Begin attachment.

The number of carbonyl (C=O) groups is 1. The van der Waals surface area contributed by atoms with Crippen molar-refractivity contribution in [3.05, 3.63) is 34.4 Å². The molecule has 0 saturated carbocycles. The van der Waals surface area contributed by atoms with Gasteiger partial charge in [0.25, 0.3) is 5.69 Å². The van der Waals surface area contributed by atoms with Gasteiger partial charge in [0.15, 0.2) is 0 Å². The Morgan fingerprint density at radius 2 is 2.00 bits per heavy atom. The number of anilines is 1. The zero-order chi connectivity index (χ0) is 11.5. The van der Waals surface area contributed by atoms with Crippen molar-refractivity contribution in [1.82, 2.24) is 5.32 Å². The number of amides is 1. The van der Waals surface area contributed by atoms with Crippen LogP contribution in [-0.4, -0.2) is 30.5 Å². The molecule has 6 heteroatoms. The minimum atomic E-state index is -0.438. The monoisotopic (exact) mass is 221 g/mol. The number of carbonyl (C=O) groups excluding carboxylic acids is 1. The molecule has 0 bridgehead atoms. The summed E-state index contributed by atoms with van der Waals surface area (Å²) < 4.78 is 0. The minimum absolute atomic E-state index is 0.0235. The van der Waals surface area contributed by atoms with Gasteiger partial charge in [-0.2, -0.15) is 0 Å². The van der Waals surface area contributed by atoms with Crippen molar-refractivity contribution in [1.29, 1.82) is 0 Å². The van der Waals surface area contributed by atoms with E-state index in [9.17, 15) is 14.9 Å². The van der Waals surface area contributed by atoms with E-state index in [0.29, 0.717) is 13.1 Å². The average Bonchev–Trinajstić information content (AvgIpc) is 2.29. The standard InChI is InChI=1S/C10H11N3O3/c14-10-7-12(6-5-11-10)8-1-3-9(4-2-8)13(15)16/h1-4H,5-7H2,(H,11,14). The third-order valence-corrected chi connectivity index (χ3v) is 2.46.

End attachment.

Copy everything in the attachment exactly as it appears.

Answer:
The number of carbonyl (C=O) groups is 1. The van der Waals surface area contributed by atoms with Crippen molar-refractivity contribution in [3.05, 3.63) is 34.4 Å². The molecule has 0 saturated carbocycles. The van der Waals surface area contributed by atoms with Gasteiger partial charge in [0.25, 0.3) is 5.69 Å². The van der Waals surface area contributed by atoms with Gasteiger partial charge in [0.15, 0.2) is 0 Å². The Morgan fingerprint density at radius 2 is 2.00 bits per heavy atom. The number of anilines is 1. The zero-order chi connectivity index (χ0) is 11.5. The van der Waals surface area contributed by atoms with Crippen molar-refractivity contribution in [1.82, 2.24) is 5.32 Å². The number of amides is 1. The van der Waals surface area contributed by atoms with Crippen LogP contribution in [-0.4, -0.2) is 30.5 Å². The molecule has 6 heteroatoms. The minimum atomic E-state index is -0.438. The monoisotopic (exact) mass is 221 g/mol. The number of carbonyl (C=O) groups excluding carboxylic acids is 1. The molecule has 0 bridgehead atoms. The summed E-state index contributed by atoms with van der Waals surface area (Å²) < 4.78 is 0. The minimum absolute atomic E-state index is 0.0235. The van der Waals surface area contributed by atoms with Gasteiger partial charge in [-0.2, -0.15) is 0 Å². The van der Waals surface area contributed by atoms with Crippen molar-refractivity contribution in [1.29, 1.82) is 0 Å². The van der Waals surface area contributed by atoms with E-state index in [9.17, 15) is 14.9 Å². The van der Waals surface area contributed by atoms with E-state index in [0.29, 0.717) is 13.1 Å². The average Bonchev–Trinajstić information content (AvgIpc) is 2.29. The standard InChI is InChI=1S/C10H11N3O3/c14-10-7-12(6-5-11-10)8-1-3-9(4-2-8)13(15)16/h1-4H,5-7H2,(H,11,14). The third-order valence-corrected chi connectivity index (χ3v) is 2.46.